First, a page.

Tuesday, October 7, 2014

What I Meant to Say About Sentences

Oh, mercy, I don't even know where to start this post. I guess it starts with Stanley Fish, but if I start with Stanley Fish I really should start with Ron Rosenbaum, just for anecdote's sake, and if I do that, I might as well start with the dinosaurs because I'll go on for thousands of words.

Or I could start with the alphabet. This is my next tattoo:

Because that, right there, is how you write books. You write them with what's inside that monogram, and that's all there is to it: arranging the alphabet over and over. But see, that leads me to a fun encounter that happened during the first or second class period in my workshop this semester, so maybe that's the place I should start. The place where, after a back-and-forth, I shouted "Sentences!" like a child shouting "Ice cream!"

There's also Dr. Haake, and what she told us last semester about the spaces between sentences (that's the place where writing happens. Did you know that? I didn't). There's Proust vs. Hemingway: WWE SMACKDOWN. There's brick and spackle and comma and semicolon. There's Chomsky.

It appears that I have already started.

I wanted to write today about sentences. I wanted to write about this book I read last month, How to Write a Sentence by Stanley Fish, which is a wonderful book that I recommend very highly if you give a damn about writing and (not or) you have made it through The Elements of Style and took some of its advice to heart and memory.

I wanted to write about how much sentences mean to me, and how much it consequently meant to me that my teacher told me I write good sentences. Sounds meaningless, but it's a compliment I'll take to my grave, because I knew she meant it. How much I learned from rearranging sentences nonstop for three years as a copy editor, a practice I would recommend to any aspiring writer who can't read How to Write a Sentence, because after three years rearranging sentences as a copy editor you will enjoy How to Write a Sentence, I can pretty much guarantee that. How How to Write a Sentence condensed those three years and the semester of syntax that I took into a couple of chapters, and how grateful I am that Stanley Fish did that, so I can just point to this book and say "You want to write? Listen to Fish."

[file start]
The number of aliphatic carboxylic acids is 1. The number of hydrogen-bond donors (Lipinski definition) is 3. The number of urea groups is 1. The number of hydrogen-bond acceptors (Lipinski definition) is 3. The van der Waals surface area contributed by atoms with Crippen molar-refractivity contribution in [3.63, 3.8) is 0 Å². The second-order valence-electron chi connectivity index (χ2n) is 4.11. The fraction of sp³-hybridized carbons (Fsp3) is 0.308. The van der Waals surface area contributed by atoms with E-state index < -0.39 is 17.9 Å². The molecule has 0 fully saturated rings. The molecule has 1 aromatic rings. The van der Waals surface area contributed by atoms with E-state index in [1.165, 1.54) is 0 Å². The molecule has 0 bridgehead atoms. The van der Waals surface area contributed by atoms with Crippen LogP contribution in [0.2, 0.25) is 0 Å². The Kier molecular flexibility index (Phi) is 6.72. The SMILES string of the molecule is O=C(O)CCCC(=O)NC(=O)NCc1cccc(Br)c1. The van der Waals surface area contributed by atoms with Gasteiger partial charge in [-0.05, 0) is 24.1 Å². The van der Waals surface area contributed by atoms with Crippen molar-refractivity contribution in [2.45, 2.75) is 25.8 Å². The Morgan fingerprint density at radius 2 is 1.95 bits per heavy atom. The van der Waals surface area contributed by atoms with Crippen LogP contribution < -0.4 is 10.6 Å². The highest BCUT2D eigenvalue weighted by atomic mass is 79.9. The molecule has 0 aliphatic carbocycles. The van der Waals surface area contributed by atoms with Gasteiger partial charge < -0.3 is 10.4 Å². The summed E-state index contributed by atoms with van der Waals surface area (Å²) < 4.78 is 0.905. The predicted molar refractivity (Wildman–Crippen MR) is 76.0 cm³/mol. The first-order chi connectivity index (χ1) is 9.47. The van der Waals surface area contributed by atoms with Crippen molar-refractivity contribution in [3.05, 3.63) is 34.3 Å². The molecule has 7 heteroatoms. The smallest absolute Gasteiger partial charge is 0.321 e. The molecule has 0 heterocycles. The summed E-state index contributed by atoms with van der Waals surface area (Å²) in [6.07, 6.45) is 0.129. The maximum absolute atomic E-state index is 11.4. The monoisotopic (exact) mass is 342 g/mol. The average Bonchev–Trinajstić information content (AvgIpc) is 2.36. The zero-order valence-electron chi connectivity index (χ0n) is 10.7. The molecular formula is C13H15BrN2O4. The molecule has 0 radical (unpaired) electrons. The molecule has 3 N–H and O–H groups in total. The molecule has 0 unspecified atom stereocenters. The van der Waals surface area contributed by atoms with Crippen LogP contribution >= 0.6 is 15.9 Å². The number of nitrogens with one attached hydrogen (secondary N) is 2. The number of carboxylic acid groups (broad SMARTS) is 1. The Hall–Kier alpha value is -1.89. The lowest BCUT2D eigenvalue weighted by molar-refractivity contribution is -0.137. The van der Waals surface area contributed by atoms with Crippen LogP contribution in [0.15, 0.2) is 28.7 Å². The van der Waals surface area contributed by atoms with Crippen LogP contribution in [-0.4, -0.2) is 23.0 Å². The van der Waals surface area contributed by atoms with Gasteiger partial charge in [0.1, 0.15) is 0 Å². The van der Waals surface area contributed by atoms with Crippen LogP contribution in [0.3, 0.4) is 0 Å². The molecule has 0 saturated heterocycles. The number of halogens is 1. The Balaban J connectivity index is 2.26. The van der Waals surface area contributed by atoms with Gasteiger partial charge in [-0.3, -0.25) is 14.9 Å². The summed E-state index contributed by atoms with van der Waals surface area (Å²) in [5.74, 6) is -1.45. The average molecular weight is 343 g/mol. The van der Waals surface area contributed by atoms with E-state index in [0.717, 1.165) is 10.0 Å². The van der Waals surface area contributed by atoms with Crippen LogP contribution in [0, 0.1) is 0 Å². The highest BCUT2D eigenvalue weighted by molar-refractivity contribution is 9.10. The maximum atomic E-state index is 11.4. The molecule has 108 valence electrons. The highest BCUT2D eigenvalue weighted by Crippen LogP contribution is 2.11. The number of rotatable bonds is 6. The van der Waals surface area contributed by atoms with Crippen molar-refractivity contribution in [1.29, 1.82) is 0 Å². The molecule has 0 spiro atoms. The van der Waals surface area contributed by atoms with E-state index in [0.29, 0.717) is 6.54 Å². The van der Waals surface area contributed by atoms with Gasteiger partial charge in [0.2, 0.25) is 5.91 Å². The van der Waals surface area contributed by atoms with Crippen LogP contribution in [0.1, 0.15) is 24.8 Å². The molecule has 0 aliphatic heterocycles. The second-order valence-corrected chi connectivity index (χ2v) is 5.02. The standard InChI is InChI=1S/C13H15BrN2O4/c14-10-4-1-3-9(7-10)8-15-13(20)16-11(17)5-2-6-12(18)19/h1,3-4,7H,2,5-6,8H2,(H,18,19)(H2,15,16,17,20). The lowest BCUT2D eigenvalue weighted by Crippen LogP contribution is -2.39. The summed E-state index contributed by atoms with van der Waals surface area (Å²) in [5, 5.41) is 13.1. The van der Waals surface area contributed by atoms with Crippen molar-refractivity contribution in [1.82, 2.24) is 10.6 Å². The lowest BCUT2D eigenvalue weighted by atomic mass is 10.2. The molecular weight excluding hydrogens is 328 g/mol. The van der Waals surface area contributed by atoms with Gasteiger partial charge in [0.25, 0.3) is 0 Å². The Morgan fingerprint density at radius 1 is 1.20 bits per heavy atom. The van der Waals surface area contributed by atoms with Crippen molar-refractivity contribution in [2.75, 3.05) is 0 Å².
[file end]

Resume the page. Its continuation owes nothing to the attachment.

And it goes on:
How I take every sentence seriously. The mouthfeel of it, the sense of it under your eyeballs and between your hands, the rhythm of it from your ribcage to your pubic bone. How I could barely do this week's writing exercise for my workshop class, because it demanded that we go through a prior exercise and rearrange 50% of the sentences with the notion in mind that the shape of every sentence matters, and I'd had that notion in mind when I wrote 100% of the sentences in my exercises, and then again when I revised them, so what was I supposed to do now? Rearrange them in a way that I didn't like, or that didn't suit the story? Just to make sure I did the exercise?

I wanted to write about the essay we read for this week, "The Geography of Sentences," which talks about how readers get lost in long, complex sentences that branch out into crazy kudzu vines that you have to follow out and then read backwards to find your way to the period. Yes, they do. They do get lost. That is exactly what they do. That is the point, essayist, getting lost and then rereading, because the pleasure is in following the winding road and then starting it over again to see all the pretty things on the way to the end twice. That, among so many other things, is what I learned from Proust: making a reader go back over a long, complex sentence is the point of writing a long, complex sentence. (And in Proust it's symbolic, this structure, because the book is all tied up with the winding, nonlinear, nonsimple nature of memory.) The essayist didn't disapprove, per se, of this kind of sentence. She just said to be careful when writing this kind of sentence, because Faulkner can get away with it [, but you can't, was the implication]. My reader-brain finds no greater pleasure than a sentence with a half-dozen branching clauses, and weeps at the penury of a Hemingway sentence, but the Hemingway sentence conquered literature in the 20th century and even a maximalist as brilliant as DFW couldn't bring the long sentence back to popularity, so I guess the war is won, at least for my lifetime, and I need to get over it, but do you see this sentence here? That sentence there is me not getting over it.

Sometimes kudzu will ruin the landscape for all other plants. 

I wanted to write about the sentence. The glory, the hubris, the necessity, the profundity, the iron maiden and the open valley of the sentence. The fact that all I care about as a writer, when I strip away all my ego, my goals, my petty foolishness, bickering with critiquers, inadequacy, discipline, lack of discipline, hunger, pride, beauty, idiotic yearning toward poetry -

- all I care about is writing good sentences.

I wanted to write about all that. But there's just too much to say.

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